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Box kite

A box kite is a classic high-performance kite. The typical design has four parallel struts. The ends and box are made rigid with triangular arangements of crossed struts. The ends are open. There are two sails, ribbons whose width is about 1/4 of the length of the box. The ribbons wrap around the ends of the box.

In flight, one strut is the bottom, and the bridle is tied between the top and bottom of this strut. The dihedrals of the sails help stability.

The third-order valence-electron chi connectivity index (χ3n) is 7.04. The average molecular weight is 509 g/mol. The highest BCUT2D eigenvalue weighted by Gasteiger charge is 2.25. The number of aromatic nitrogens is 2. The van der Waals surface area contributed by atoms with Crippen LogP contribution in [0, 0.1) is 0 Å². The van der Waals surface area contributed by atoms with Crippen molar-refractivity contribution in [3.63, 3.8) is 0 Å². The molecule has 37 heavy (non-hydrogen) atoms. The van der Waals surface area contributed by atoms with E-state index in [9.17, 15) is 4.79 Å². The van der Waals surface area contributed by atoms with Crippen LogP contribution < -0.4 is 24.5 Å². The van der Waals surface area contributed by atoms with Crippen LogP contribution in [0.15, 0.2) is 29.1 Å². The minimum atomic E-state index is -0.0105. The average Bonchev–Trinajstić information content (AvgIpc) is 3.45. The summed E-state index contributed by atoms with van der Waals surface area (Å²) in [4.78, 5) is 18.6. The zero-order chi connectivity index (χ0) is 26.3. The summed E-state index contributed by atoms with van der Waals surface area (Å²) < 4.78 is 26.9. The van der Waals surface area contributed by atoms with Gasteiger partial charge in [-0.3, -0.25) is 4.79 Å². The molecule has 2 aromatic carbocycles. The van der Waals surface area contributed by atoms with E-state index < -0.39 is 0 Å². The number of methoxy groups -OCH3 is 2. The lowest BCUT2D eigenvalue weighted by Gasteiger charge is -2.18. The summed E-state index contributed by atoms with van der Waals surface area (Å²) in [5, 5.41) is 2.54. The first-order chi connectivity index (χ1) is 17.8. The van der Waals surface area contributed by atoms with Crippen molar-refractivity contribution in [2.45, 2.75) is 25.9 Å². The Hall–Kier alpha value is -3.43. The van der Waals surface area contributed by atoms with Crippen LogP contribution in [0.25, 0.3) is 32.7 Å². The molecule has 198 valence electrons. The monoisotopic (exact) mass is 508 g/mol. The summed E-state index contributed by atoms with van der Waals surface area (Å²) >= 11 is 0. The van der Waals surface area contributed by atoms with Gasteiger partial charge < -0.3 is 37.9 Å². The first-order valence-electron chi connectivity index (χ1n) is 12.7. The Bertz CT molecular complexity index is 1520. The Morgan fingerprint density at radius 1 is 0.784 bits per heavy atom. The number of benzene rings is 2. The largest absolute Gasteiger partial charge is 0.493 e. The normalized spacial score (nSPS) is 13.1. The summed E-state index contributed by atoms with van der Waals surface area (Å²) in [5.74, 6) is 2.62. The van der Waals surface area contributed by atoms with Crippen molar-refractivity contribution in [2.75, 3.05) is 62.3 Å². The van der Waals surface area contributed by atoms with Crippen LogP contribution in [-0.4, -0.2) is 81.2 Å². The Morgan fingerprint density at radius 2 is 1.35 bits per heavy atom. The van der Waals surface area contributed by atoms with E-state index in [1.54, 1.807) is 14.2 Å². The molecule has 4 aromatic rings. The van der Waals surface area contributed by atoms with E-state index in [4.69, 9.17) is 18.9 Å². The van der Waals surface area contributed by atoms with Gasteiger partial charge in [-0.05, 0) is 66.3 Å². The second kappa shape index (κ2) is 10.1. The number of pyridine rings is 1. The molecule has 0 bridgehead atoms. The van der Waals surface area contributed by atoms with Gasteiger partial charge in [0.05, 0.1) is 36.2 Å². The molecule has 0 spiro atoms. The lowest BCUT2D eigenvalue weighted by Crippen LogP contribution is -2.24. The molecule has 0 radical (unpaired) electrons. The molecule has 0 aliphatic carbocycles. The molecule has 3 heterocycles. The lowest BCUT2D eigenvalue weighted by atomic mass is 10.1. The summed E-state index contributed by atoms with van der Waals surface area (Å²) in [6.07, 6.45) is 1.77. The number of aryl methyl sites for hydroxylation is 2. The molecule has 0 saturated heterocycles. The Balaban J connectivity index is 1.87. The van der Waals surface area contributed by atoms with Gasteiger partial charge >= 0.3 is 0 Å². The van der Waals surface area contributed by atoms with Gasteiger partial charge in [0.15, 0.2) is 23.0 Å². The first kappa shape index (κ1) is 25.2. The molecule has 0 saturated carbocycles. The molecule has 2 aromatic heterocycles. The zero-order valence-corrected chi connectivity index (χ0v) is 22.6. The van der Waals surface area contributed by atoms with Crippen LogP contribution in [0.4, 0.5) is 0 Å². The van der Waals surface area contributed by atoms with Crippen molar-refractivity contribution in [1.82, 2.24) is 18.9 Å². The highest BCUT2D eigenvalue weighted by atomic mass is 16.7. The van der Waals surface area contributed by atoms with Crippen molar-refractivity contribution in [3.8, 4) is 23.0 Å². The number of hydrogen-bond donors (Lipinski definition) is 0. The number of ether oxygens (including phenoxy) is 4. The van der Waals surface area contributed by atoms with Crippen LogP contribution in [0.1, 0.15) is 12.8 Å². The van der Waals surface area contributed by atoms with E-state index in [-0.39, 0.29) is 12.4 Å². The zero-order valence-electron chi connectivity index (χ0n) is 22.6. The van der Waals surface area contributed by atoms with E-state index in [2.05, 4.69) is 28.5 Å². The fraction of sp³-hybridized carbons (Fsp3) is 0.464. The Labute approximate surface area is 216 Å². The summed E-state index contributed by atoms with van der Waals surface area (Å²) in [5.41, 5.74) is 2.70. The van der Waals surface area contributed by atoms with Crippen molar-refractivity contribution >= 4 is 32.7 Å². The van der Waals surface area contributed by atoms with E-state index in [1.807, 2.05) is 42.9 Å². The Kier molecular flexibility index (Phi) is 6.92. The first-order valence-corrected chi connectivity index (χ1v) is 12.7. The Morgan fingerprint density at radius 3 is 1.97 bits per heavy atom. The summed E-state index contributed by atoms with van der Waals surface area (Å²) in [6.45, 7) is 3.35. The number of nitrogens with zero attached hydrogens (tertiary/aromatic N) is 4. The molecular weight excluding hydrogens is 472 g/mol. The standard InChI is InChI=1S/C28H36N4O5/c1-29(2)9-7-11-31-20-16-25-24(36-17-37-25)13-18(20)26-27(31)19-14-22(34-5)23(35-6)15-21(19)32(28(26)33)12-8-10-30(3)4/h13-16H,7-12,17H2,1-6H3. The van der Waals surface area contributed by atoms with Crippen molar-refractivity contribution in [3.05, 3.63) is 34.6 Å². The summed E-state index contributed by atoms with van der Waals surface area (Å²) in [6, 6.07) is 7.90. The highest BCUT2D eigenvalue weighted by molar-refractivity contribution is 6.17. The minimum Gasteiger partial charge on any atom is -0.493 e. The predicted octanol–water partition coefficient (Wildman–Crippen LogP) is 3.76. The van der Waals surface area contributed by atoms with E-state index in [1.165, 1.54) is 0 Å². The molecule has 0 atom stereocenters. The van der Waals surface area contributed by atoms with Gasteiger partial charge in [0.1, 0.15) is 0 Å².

Large box kites are constructed as cellular kites. Rather than one box, there are many, each with its own set of sails.

Most of the altitude records for kite flying are held by large box kites, with Dacron sails, flown with Spectra cable. Before Dacron, Spectra-cord and Kevlar were available, high performace box kites used oiled silk, linen or hemp sails, and were flown with steel cable. Silk, linen and hemp were used because they could be spun finer than cotton and stretched relatively little when wet. Steel had the highest available strength for its weight.

See also: kite flying